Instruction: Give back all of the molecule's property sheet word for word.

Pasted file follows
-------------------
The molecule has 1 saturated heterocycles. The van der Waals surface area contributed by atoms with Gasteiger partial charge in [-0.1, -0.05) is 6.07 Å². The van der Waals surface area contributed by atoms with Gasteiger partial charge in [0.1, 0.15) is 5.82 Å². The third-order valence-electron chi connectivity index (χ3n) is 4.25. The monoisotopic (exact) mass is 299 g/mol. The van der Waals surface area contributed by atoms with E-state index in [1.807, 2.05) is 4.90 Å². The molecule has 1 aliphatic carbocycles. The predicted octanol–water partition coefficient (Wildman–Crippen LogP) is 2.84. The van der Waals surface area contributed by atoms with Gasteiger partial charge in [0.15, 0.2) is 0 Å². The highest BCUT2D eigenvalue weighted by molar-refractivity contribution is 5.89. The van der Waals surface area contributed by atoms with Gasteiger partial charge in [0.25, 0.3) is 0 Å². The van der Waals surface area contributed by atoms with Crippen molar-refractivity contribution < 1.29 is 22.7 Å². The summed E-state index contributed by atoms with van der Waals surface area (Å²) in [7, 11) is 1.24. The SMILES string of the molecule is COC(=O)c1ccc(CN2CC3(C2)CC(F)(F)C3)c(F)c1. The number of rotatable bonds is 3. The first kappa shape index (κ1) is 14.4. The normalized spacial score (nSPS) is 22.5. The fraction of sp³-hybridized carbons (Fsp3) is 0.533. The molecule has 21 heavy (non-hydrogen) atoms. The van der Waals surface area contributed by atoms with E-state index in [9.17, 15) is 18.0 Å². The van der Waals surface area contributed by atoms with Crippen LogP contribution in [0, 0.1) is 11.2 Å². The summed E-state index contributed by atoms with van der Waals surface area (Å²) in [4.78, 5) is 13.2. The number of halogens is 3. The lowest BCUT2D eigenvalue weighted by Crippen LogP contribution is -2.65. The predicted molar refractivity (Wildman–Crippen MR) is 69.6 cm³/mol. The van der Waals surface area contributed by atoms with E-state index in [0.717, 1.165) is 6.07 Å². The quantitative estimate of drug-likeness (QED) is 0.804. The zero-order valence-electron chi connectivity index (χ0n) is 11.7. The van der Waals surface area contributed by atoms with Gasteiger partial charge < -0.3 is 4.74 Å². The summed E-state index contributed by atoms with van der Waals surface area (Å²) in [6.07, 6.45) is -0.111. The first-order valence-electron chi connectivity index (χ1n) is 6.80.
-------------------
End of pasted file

The molecule has 1 saturated heterocycles. The van der Waals surface area contributed by atoms with Gasteiger partial charge in [-0.1, -0.05) is 6.07 Å². The van der Waals surface area contributed by atoms with Gasteiger partial charge in [0.1, 0.15) is 5.82 Å². The third-order valence-electron chi connectivity index (χ3n) is 4.25. The monoisotopic (exact) mass is 299 g/mol. The van der Waals surface area contributed by atoms with E-state index in [1.807, 2.05) is 4.90 Å². The molecule has 1 aliphatic carbocycles. The predicted octanol–water partition coefficient (Wildman–Crippen LogP) is 2.84. The van der Waals surface area contributed by atoms with Gasteiger partial charge in [0.15, 0.2) is 0 Å². The highest BCUT2D eigenvalue weighted by molar-refractivity contribution is 5.89. The van der Waals surface area contributed by atoms with Gasteiger partial charge in [0.25, 0.3) is 0 Å². The van der Waals surface area contributed by atoms with Crippen molar-refractivity contribution < 1.29 is 22.7 Å². The summed E-state index contributed by atoms with van der Waals surface area (Å²) in [7, 11) is 1.24. The SMILES string of the molecule is COC(=O)c1ccc(CN2CC3(C2)CC(F)(F)C3)c(F)c1. The number of rotatable bonds is 3. The first kappa shape index (κ1) is 14.4. The normalized spacial score (nSPS) is 22.5. The fraction of sp³-hybridized carbons (Fsp3) is 0.533. The molecule has 21 heavy (non-hydrogen) atoms. The van der Waals surface area contributed by atoms with E-state index in [9.17, 15) is 18.0 Å². The van der Waals surface area contributed by atoms with Crippen LogP contribution in [0, 0.1) is 11.2 Å². The summed E-state index contributed by atoms with van der Waals surface area (Å²) in [4.78, 5) is 13.2. The number of halogens is 3. The lowest BCUT2D eigenvalue weighted by Crippen LogP contribution is -2.65. The predicted molar refractivity (Wildman–Crippen MR) is 69.6 cm³/mol. The van der Waals surface area contributed by atoms with E-state index in [0.717, 1.165) is 6.07 Å². The quantitative estimate of drug-likeness (QED) is 0.804. The zero-order valence-electron chi connectivity index (χ0n) is 11.7. The van der Waals surface area contributed by atoms with Gasteiger partial charge < -0.3 is 4.74 Å². The summed E-state index contributed by atoms with van der Waals surface area (Å²) in [6.07, 6.45) is -0.111. The first-order valence-electron chi connectivity index (χ1n) is 6.80.